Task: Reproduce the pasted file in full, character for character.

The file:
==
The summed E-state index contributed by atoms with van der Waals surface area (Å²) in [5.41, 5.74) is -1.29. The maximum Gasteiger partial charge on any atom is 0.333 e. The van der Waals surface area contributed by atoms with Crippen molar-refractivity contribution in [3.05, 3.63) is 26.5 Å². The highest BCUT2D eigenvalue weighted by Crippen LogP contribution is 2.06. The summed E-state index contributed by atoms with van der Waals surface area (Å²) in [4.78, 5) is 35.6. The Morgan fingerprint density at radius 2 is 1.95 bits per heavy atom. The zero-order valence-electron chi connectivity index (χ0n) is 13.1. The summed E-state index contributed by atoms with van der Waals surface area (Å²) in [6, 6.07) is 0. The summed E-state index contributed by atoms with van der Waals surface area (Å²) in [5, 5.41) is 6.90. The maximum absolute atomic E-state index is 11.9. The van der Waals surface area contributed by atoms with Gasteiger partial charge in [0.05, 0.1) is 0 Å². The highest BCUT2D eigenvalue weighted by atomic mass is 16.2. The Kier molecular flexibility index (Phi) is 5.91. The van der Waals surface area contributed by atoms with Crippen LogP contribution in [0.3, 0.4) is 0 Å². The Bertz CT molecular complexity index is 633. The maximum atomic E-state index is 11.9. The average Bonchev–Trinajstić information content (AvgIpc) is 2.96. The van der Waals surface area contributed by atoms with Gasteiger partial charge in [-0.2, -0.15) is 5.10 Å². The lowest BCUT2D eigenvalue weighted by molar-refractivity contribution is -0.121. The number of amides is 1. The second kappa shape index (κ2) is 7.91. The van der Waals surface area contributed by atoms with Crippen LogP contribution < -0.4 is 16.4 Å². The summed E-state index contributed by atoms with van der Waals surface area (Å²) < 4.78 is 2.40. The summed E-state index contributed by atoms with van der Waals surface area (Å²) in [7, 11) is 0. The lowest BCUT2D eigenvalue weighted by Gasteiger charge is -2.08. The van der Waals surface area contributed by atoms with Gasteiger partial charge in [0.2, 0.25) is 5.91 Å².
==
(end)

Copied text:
The summed E-state index contributed by atoms with van der Waals surface area (Å²) in [5.41, 5.74) is -1.29. The maximum Gasteiger partial charge on any atom is 0.333 e. The van der Waals surface area contributed by atoms with Crippen molar-refractivity contribution in [3.05, 3.63) is 26.5 Å². The highest BCUT2D eigenvalue weighted by Crippen LogP contribution is 2.06. The summed E-state index contributed by atoms with van der Waals surface area (Å²) in [4.78, 5) is 35.6. The Morgan fingerprint density at radius 2 is 1.95 bits per heavy atom. The zero-order valence-electron chi connectivity index (χ0n) is 13.1. The summed E-state index contributed by atoms with van der Waals surface area (Å²) in [6, 6.07) is 0. The summed E-state index contributed by atoms with van der Waals surface area (Å²) in [5, 5.41) is 6.90. The maximum absolute atomic E-state index is 11.9. The van der Waals surface area contributed by atoms with Gasteiger partial charge in [0.05, 0.1) is 0 Å². The highest BCUT2D eigenvalue weighted by atomic mass is 16.2. The Kier molecular flexibility index (Phi) is 5.91. The van der Waals surface area contributed by atoms with Crippen LogP contribution in [0.3, 0.4) is 0 Å². The Bertz CT molecular complexity index is 633. The maximum atomic E-state index is 11.9. The average Bonchev–Trinajstić information content (AvgIpc) is 2.96. The van der Waals surface area contributed by atoms with Gasteiger partial charge in [-0.2, -0.15) is 5.10 Å². The lowest BCUT2D eigenvalue weighted by molar-refractivity contribution is -0.121. The number of amides is 1. The second kappa shape index (κ2) is 7.91. The van der Waals surface area contributed by atoms with Crippen LogP contribution < -0.4 is 16.4 Å². The summed E-state index contributed by atoms with van der Waals surface area (Å²) < 4.78 is 2.40. The summed E-state index contributed by atoms with van der Waals surface area (Å²) in [7, 11) is 0. The lowest BCUT2D eigenvalue weighted by Gasteiger charge is -2.08. The van der Waals surface area contributed by atoms with Gasteiger partial charge in [0.2, 0.25) is 5.91 Å².